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Dieffenbach reflects on football season at PSU

| Wednesday, Jan. 2, 2013, 8:57 p.m.
Tribune-Review
Penn State Nittany Lions quarterback Matt McGloin (11) celebrates with lineman Miles Dieffenbach (65) after he scored on a 2 yard touchdown run against Temple during the 3rd quarter at Beaver Stadium in University Park on September 22, 2012. Penn State Nittany Lions defeated the Temple Owls 24-13. Barry Reeger | Tribune-Review
Tribune-Review
Penn State Nittany Lions quarterback Matt McGloin (11) celebrates with lineman Miles Dieffenbach (65) after he scored on a 2 yard touchdown run against Temple during the 3rd quarter at Beaver Stadium in University Park on September 22, 2012. Penn State Nittany Lions defeated the Temple Owls 24-13. Barry Reeger | Tribune-Review
The Herald
George Dieffenbach of Fox Chapel has been honored for his work as a tennis coach at the University of Pittsburgh. Submitted

When the NCAA handed down the sanctions against Penn State, Fox Chapel graduate Miles Dieffenbach, a starter on the Penn State offensive line, admits he thought about transferring.

But he didn't dwell on it for long.

“I'd be lying if I said I didn't give it some consideration,” he said. “But after about two hours, I decided that I wasn't going anywhere.

“I wanted to stay here with my friends and teammates. It's not just about football at Happy Valley. It's a great place to be and a great place to get an education.”

Despite grim prognostications from college football gurus, Dieffenbach and his teammates were confident that Penn State football would not suffer a dramatic downturn.

“We heard all the predictions and we kind of kept it in our back pocket,” he said. “We went into every game with a chip on our shoulder and we wanted to prove them all wrong.

“Even after we started out with two losses, we remained confident. We believed in ourselves and so did the coaches.”

Dieffenbach gave the new coaching staff credit for the success.

“Coach (Bill) O'Brien and his staff have been amazing,” he said. “They're the best I've ever been around and it's an honor to play for them.”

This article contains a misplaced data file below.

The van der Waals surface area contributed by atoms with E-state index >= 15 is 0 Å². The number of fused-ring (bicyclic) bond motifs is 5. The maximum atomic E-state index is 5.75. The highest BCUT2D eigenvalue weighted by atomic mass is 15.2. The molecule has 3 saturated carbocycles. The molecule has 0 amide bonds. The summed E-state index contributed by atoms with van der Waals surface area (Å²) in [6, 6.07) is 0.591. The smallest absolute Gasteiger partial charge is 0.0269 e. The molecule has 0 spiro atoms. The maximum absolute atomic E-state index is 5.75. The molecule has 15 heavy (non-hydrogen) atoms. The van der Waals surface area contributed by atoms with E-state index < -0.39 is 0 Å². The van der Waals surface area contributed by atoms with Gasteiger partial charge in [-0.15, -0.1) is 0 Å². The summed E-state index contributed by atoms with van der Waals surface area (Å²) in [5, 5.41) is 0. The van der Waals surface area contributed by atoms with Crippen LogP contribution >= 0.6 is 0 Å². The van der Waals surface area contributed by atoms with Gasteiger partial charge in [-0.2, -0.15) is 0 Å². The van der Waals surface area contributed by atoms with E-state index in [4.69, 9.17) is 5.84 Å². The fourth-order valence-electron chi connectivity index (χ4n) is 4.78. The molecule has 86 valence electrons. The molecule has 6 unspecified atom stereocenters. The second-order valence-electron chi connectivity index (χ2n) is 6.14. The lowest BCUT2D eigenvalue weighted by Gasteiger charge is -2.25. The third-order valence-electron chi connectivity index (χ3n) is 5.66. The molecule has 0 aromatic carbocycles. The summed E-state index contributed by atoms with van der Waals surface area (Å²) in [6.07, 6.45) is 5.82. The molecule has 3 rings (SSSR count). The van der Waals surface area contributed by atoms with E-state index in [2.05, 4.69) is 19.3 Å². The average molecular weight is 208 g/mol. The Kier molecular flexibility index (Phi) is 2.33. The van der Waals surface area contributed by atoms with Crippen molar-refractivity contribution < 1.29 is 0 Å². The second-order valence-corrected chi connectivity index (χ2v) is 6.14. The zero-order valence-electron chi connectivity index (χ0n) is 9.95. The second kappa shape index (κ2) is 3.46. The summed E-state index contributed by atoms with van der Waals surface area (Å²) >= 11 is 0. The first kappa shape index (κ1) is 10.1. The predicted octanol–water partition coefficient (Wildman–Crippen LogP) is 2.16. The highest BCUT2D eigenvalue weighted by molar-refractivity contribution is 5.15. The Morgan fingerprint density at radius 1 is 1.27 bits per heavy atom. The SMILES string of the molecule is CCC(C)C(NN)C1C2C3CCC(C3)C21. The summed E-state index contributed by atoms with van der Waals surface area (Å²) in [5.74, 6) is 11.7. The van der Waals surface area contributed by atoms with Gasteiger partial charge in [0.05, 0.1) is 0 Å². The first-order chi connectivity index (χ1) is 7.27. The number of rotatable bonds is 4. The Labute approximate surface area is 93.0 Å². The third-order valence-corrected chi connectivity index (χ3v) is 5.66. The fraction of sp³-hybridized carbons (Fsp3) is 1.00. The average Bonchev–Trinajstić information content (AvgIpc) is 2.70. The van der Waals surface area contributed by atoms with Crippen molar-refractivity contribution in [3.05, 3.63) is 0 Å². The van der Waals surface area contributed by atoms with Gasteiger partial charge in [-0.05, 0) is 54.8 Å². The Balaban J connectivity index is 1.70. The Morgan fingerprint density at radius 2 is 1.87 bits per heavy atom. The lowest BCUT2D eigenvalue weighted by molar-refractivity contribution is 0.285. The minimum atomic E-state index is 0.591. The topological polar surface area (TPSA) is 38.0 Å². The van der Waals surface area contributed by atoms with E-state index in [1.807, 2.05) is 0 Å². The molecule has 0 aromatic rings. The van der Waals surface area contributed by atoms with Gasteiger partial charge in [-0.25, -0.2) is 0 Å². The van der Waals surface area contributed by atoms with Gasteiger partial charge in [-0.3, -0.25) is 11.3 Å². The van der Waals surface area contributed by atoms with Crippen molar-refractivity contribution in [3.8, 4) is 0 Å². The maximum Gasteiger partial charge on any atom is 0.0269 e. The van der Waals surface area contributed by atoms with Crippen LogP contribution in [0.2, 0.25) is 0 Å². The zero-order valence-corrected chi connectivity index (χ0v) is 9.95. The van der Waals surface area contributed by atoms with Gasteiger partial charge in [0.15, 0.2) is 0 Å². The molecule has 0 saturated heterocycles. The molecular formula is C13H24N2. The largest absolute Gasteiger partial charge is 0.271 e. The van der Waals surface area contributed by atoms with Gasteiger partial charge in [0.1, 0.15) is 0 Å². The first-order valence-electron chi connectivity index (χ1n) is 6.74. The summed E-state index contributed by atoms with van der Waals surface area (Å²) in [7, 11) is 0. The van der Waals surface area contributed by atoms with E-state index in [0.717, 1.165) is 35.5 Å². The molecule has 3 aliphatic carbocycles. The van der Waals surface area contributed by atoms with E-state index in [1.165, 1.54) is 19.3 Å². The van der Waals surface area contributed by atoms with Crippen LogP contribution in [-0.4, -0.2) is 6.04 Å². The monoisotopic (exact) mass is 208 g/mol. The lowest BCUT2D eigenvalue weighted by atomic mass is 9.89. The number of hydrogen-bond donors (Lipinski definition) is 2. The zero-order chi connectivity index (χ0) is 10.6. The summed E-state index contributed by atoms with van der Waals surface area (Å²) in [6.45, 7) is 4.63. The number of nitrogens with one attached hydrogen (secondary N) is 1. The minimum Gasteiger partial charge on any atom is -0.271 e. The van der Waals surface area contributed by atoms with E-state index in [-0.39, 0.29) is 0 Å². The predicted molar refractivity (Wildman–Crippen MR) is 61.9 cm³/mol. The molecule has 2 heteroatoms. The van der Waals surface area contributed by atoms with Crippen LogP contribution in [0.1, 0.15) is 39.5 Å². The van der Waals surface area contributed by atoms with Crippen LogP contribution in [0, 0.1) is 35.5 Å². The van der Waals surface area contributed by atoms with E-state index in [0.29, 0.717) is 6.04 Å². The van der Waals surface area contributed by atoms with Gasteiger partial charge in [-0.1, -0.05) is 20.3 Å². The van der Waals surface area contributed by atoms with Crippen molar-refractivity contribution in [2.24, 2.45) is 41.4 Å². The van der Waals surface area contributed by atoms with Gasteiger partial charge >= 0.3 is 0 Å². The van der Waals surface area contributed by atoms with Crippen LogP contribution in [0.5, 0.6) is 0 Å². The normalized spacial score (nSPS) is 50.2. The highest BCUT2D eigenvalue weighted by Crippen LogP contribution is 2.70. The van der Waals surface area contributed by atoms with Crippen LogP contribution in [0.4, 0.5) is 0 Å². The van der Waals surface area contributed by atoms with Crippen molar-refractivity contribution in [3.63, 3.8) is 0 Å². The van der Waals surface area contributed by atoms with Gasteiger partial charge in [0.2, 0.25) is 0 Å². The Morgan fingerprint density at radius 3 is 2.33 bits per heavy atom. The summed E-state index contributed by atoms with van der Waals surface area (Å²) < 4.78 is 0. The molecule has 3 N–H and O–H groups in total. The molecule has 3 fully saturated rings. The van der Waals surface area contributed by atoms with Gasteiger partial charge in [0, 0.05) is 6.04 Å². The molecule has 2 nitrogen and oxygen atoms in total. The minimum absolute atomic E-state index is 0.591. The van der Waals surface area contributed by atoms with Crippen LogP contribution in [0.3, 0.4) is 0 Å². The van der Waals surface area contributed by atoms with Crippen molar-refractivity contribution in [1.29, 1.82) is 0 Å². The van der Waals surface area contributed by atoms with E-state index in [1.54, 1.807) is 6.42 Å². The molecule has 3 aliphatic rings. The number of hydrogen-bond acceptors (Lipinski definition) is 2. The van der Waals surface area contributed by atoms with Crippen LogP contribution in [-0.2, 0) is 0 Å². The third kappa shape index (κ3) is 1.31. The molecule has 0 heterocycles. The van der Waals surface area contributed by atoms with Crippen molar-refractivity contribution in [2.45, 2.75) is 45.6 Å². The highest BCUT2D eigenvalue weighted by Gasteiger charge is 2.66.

The staff, he said, kept the players focused on winning.

“They told us that the players that decide to stay will be expected to uphold the tradition and we did that. We had a good year and we had strong leadership,” Dieffenbach said.

“Things went well and the future of Penn State football is bright with Coach O'Brien here. He's a great leader and a great coach.”

Dieffenbach, after a tough adjustment to a new offense, loves the Nittany Lion playbook.

“It was hard at first learning the New England playbook but we've all learned to love it,” he said. “We have so many options now as compared to the past. Our opponents don't know what's coming.”

He admits the bowl game ban has been tough.

“We just have to accept it,” Dieffenbach said. “It wasn't in our hands. Going somewhere warm for a bowl is a nice reward, but we realize that we won't be going.

“On a positive note, there are worse things than getting to spend the holidays with your family.”

Dieffenbach is looking forward to next season and already knows what he'll be concentrating on in the off-season.

“I want to get as strong as I can,” he said. “The Big Ten schedule is a grueling challenge every week and it will be to my benefit to work on my strength.”

Marty Stewart is a sports editor for Trib Total Media. He can be reached at 412-782-2123 or mstewart@tribweb.com.

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